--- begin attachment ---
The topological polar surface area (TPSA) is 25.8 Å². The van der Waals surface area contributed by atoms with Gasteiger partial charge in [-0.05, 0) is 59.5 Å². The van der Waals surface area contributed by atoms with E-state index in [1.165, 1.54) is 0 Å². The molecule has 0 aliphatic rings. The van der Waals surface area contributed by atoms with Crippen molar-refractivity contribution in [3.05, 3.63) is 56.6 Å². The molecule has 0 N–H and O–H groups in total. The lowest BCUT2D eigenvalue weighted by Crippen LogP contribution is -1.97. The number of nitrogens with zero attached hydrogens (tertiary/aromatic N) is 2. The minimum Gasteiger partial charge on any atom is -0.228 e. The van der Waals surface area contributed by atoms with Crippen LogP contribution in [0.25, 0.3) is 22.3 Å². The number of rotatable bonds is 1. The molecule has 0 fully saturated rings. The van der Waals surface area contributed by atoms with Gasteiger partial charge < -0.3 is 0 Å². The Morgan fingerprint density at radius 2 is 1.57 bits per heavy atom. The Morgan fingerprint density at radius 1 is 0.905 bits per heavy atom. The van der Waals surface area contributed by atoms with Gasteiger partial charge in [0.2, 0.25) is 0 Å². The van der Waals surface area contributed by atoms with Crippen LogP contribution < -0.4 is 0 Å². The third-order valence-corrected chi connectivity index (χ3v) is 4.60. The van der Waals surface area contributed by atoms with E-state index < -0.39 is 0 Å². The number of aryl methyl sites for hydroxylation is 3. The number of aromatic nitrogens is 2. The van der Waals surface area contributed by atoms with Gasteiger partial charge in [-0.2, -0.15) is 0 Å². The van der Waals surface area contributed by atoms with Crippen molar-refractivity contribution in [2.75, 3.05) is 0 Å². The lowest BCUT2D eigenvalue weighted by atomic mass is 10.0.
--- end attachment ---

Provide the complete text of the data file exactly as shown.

The topological polar surface area (TPSA) is 25.8 Å². The van der Waals surface area contributed by atoms with Gasteiger partial charge in [-0.05, 0) is 59.5 Å². The van der Waals surface area contributed by atoms with E-state index in [1.165, 1.54) is 0 Å². The molecule has 0 aliphatic rings. The van der Waals surface area contributed by atoms with Crippen molar-refractivity contribution in [3.05, 3.63) is 56.6 Å². The molecule has 0 N–H and O–H groups in total. The lowest BCUT2D eigenvalue weighted by Crippen LogP contribution is -1.97. The number of nitrogens with zero attached hydrogens (tertiary/aromatic N) is 2. The minimum Gasteiger partial charge on any atom is -0.228 e. The van der Waals surface area contributed by atoms with Crippen LogP contribution in [0.25, 0.3) is 22.3 Å². The number of rotatable bonds is 1. The molecule has 0 fully saturated rings. The van der Waals surface area contributed by atoms with Gasteiger partial charge < -0.3 is 0 Å². The Morgan fingerprint density at radius 2 is 1.57 bits per heavy atom. The Morgan fingerprint density at radius 1 is 0.905 bits per heavy atom. The van der Waals surface area contributed by atoms with Gasteiger partial charge in [0.2, 0.25) is 0 Å². The van der Waals surface area contributed by atoms with Crippen LogP contribution < -0.4 is 0 Å². The third-order valence-corrected chi connectivity index (χ3v) is 4.60. The van der Waals surface area contributed by atoms with E-state index < -0.39 is 0 Å². The number of aryl methyl sites for hydroxylation is 3. The number of aromatic nitrogens is 2. The van der Waals surface area contributed by atoms with Gasteiger partial charge in [-0.2, -0.15) is 0 Å². The van der Waals surface area contributed by atoms with Crippen molar-refractivity contribution in [2.75, 3.05) is 0 Å². The lowest BCUT2D eigenvalue weighted by atomic mass is 10.0.